A fiery dragon, so wicked and foul,
Laid waste to the countryside.
Making the peasants scream and howl,
And run to the hills and hide.
The villages went up in smoke,
The children were eaten by the beast.
It was an oppressive heavy yoke,
That wicked dragons endless feast.
One day Sir Diego, the Gold Caballero,
On his white charger came riding by.
And listened to the tales of sorrow and woe,
And said to the villagers, ' this beast will die.'
With his sword and his lance, and armor of gold,
He rode forward to seek the beast.
There never was a knight so valiant and bold,
As sir Diego, the Gold Knight, on his Godly quest.
On a mountain high he found the lair,
Of that foul and wicked beast.
With a maiden there chained, so very fair,
And bones of the most ghoulish feast.
With his great broadsword, he hewed the chains,
That held the maiden in bondage so cruel.
And then meticulously took great pains,
To hide well the maiden from the evil ghoul.
And then he built a gargantuan fire,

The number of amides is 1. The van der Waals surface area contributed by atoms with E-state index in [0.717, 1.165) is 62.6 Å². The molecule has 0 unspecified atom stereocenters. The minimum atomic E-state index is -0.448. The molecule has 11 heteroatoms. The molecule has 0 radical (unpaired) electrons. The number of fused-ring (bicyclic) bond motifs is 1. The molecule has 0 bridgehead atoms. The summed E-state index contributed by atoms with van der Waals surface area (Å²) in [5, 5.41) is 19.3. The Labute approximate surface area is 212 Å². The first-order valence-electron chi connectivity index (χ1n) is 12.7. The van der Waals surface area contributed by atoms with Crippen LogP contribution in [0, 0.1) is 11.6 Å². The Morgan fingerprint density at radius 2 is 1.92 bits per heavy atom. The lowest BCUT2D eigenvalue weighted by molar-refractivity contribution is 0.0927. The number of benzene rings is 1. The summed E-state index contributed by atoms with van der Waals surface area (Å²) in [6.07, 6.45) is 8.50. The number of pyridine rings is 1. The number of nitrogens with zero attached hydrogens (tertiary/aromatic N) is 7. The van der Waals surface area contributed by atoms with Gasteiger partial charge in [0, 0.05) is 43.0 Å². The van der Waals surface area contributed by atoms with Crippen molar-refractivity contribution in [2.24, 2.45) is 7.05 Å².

In the mouth of the dragon's foul smelling lair.
That made the cruel beast writhe with ire,
And rush out in the open, without good care.
On his magnificent charger Sir Diego came,
And drove his lance into the breast,
Of that foul beast too evil to name,
Came off his charger and crossed his chest.
Then taking the broadsword in his hands,
And swinging it high above his head,
He sliced off the head off the terror of the land,
And there ended that country's terrible dread.
Riding back he found the maid,
And pulled her on his chargers back.
And they rode away, a most unlikely pair,
Till in the distance they were but a speck.
11/03/10 Alton texas
This poem has not been translated into any other language yet.I would like to translate this poem